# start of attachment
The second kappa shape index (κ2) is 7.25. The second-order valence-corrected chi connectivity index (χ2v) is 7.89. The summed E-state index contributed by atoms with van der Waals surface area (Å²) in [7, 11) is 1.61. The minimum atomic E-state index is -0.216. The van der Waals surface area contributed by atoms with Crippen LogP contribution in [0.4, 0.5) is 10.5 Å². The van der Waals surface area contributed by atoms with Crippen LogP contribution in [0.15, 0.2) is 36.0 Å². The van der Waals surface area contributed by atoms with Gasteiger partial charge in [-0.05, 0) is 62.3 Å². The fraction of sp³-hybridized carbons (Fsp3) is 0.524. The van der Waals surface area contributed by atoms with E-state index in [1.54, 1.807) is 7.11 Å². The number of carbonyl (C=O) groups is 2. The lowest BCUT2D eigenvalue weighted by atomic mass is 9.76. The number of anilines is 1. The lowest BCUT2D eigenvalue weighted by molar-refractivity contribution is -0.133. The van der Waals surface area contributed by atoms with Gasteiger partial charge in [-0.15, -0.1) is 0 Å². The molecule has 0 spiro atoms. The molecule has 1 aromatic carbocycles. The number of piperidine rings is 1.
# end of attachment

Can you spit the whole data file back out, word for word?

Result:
The second kappa shape index (κ2) is 7.25. The second-order valence-corrected chi connectivity index (χ2v) is 7.89. The summed E-state index contributed by atoms with van der Waals surface area (Å²) in [7, 11) is 1.61. The minimum atomic E-state index is -0.216. The van der Waals surface area contributed by atoms with Crippen LogP contribution in [0.4, 0.5) is 10.5 Å². The van der Waals surface area contributed by atoms with Crippen LogP contribution in [0.15, 0.2) is 36.0 Å². The van der Waals surface area contributed by atoms with Gasteiger partial charge in [-0.05, 0) is 62.3 Å². The fraction of sp³-hybridized carbons (Fsp3) is 0.524. The van der Waals surface area contributed by atoms with E-state index in [1.54, 1.807) is 7.11 Å². The number of carbonyl (C=O) groups is 2. The lowest BCUT2D eigenvalue weighted by atomic mass is 9.76. The number of anilines is 1. The lowest BCUT2D eigenvalue weighted by molar-refractivity contribution is -0.133. The van der Waals surface area contributed by atoms with Gasteiger partial charge in [-0.15, -0.1) is 0 Å². The molecule has 0 spiro atoms. The molecule has 1 aromatic carbocycles. The number of piperidine rings is 1.